Guards feared they’d ‘wipe blood forever’ if lags attacked sex offenders in riot

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Officers who were working at Strangeways Prison when the longest riot in British penal history erupted have described the horrific scenes they encountered.

At Strangeways Prison in Manchester in April 1990, a violent riot broke out, with inmates taking control of the infamous jail for 25 days.

The protest was sparked by prisoners’ dissatisfaction with intolerable living conditions and resulted in the Woolf Report recommending major reform to the UK’s prison system.

Starting their protest in the chapel, lags eventually forced their way onto the roof, where they partied and communicated their grievances with the media opposite.

Now, a Channel 5 documentary, Strangeways Riot: 25 Days of Mayhem, broadcasting tonight (March 17) has detailed the evolution of the riot day-by-day.

Interviews with on-duty officers stressed that as the prison officers lost control over their inmates, there was a fear that violent scenes would erupt between convicts.

No longer able to maintain the segregation of inmates, there were concerns that “vulnerable” prisoners, such as sex offenders, would be targeted by bloodthirsty groups of vigilantes.

“Some stories came out that they were going to go after the vulnerable prisoners, which included sex offenders or those who were under protection,” prison officer Dave Taylor explained.

One of the prison’s hospital officers Maggie Jones agreed, remembering: “The first thought was to get the sex offenders out, because we thought, if they get them, we’re gonna be wiping blood forever.”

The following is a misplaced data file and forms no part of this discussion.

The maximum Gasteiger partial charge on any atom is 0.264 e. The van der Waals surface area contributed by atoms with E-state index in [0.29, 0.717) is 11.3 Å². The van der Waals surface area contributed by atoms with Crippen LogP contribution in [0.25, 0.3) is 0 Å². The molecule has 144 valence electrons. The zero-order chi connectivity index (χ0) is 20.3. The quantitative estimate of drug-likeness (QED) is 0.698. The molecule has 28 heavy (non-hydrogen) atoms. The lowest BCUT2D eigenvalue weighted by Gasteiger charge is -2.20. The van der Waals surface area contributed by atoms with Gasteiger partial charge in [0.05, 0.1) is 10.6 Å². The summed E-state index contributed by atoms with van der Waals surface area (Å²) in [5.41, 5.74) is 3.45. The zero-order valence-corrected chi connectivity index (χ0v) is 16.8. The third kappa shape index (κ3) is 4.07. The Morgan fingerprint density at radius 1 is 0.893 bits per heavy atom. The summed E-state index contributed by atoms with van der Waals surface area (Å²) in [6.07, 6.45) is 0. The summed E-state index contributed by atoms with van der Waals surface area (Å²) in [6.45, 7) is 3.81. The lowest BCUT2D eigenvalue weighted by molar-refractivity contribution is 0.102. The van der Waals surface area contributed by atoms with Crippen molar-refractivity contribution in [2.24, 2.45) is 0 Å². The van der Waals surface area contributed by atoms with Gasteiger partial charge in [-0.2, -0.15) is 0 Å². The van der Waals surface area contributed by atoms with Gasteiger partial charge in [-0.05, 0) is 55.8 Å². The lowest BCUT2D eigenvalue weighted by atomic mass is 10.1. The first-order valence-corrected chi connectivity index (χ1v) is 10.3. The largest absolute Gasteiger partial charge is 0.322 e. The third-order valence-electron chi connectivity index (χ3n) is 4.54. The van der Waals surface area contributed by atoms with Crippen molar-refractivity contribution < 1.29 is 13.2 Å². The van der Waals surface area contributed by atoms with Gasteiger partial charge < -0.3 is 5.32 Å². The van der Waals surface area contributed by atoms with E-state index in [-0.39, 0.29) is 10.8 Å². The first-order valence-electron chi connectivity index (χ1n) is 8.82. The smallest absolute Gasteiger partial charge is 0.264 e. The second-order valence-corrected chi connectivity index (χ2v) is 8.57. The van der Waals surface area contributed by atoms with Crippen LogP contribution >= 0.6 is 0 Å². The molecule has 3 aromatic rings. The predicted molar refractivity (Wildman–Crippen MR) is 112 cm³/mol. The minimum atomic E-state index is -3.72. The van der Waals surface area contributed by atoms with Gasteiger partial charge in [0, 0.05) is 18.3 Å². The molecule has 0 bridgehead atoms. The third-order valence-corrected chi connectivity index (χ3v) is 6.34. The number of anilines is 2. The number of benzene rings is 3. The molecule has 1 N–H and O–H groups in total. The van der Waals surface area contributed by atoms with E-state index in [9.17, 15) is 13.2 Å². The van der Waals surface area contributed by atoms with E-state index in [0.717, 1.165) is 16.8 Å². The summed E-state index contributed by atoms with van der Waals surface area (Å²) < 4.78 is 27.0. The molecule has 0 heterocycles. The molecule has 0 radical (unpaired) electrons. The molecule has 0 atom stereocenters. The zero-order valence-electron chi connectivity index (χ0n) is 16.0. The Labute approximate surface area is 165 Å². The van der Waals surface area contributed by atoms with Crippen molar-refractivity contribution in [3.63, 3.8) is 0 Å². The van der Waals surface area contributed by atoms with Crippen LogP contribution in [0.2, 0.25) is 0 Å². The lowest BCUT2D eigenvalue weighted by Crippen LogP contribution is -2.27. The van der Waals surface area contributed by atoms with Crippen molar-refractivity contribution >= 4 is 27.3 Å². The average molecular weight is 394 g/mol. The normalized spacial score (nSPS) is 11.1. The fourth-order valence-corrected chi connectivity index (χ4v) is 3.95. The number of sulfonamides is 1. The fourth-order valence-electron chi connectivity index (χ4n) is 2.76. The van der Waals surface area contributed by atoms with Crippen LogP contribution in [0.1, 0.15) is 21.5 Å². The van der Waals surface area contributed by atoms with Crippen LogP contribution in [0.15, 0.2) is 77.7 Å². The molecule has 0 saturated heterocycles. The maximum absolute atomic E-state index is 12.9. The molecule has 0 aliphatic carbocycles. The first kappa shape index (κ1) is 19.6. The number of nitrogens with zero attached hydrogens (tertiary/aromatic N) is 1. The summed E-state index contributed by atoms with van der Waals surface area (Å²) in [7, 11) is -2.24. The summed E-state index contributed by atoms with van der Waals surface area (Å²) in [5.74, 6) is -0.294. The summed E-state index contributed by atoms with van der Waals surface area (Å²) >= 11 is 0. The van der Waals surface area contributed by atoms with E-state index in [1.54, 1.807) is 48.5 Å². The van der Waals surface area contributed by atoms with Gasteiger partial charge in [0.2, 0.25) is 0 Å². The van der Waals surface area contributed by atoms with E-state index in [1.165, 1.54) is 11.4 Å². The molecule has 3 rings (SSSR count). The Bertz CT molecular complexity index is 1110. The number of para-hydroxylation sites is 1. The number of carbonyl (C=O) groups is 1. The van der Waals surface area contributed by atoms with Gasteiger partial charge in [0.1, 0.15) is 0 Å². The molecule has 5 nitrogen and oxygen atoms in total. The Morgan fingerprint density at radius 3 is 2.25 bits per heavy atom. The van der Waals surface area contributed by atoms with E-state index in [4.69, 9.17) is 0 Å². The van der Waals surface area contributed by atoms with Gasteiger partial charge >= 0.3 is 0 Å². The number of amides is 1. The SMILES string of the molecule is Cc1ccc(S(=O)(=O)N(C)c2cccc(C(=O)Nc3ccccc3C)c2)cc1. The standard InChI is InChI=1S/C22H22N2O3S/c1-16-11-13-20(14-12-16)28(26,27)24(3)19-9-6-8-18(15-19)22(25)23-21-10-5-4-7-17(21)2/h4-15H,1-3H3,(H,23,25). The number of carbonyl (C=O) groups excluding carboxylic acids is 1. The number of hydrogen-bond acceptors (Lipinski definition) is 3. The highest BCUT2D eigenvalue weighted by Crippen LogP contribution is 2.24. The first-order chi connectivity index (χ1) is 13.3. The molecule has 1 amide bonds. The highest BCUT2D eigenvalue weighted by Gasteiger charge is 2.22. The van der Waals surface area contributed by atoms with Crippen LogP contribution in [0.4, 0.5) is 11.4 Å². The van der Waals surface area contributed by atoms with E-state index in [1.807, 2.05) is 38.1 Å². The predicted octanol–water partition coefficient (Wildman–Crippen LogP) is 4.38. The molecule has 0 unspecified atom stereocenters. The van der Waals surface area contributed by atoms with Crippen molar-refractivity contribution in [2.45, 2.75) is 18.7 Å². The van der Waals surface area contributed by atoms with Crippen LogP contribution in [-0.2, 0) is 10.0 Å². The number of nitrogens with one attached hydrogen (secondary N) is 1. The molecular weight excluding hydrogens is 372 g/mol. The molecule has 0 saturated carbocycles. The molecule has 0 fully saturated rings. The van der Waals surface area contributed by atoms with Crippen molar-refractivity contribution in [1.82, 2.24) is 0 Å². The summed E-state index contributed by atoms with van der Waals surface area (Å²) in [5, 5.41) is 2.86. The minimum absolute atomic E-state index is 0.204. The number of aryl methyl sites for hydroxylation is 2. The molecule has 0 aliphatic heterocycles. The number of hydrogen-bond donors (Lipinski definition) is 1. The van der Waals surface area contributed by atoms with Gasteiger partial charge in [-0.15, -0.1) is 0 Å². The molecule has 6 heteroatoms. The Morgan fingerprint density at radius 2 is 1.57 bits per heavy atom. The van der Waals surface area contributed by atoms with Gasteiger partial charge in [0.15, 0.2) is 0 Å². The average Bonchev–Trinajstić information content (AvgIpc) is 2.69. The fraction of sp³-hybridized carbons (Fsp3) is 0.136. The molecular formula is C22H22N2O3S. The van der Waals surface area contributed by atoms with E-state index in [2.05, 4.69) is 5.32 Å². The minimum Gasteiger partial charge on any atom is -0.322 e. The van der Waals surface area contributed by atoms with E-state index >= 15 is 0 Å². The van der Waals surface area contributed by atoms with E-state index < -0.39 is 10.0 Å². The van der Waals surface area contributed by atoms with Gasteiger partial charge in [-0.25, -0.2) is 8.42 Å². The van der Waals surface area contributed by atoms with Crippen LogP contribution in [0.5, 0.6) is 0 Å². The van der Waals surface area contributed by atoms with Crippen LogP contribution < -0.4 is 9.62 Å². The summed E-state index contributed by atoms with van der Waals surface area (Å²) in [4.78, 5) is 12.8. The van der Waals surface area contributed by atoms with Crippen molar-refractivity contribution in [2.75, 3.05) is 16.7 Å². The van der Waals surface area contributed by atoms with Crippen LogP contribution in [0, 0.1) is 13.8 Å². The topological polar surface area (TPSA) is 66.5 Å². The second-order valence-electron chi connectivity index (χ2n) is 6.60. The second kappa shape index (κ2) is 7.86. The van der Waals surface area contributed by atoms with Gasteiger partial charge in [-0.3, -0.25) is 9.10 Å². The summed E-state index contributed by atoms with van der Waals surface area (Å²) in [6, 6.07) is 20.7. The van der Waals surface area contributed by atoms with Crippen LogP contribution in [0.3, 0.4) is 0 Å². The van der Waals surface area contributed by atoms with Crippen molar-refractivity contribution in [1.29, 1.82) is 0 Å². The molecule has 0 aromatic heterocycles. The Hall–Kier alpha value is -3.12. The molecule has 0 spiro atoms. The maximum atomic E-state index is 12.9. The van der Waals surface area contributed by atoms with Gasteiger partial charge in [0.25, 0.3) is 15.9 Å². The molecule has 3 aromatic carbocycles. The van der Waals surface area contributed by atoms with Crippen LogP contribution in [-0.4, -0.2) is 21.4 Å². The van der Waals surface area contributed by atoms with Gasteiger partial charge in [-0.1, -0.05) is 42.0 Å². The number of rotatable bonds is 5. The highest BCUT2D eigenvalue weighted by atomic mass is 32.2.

The majority of this group of inmates were safely escorted off the premises, but some who had been waiting for sentencing in a different wing weren’t so fortunate.

“They were actually caught by the rioters, they were beaten up very savagely,” Brendan O’Friel, the prison’s former Governor, recalled.

“The stories about the beating up of the vulnerable prisoners, they were all pretty accurate. [It was] pretty horrific, I mean they forced them to take drugs, they beat them up in all sorts of ways, and they attempted to castrate them.”

One prisoner who was one of the riot’s ringleaders, Alan Lord, even recalled one inmate being repeatedly thrown over the balcony of the prison’s upper tiers.

As it turned out, only one inmate, Derek White, died as a result of the riot, although another 47 were reportedly injured.

The riot eventually came to an end after 25 days following negotiations between prisoners and officers, which was mediated by the local press.

Strangeways was closed for refurbishment, and after £55million worth of repairs, the institution reopened as HM Prison Mancghester in May 1994.

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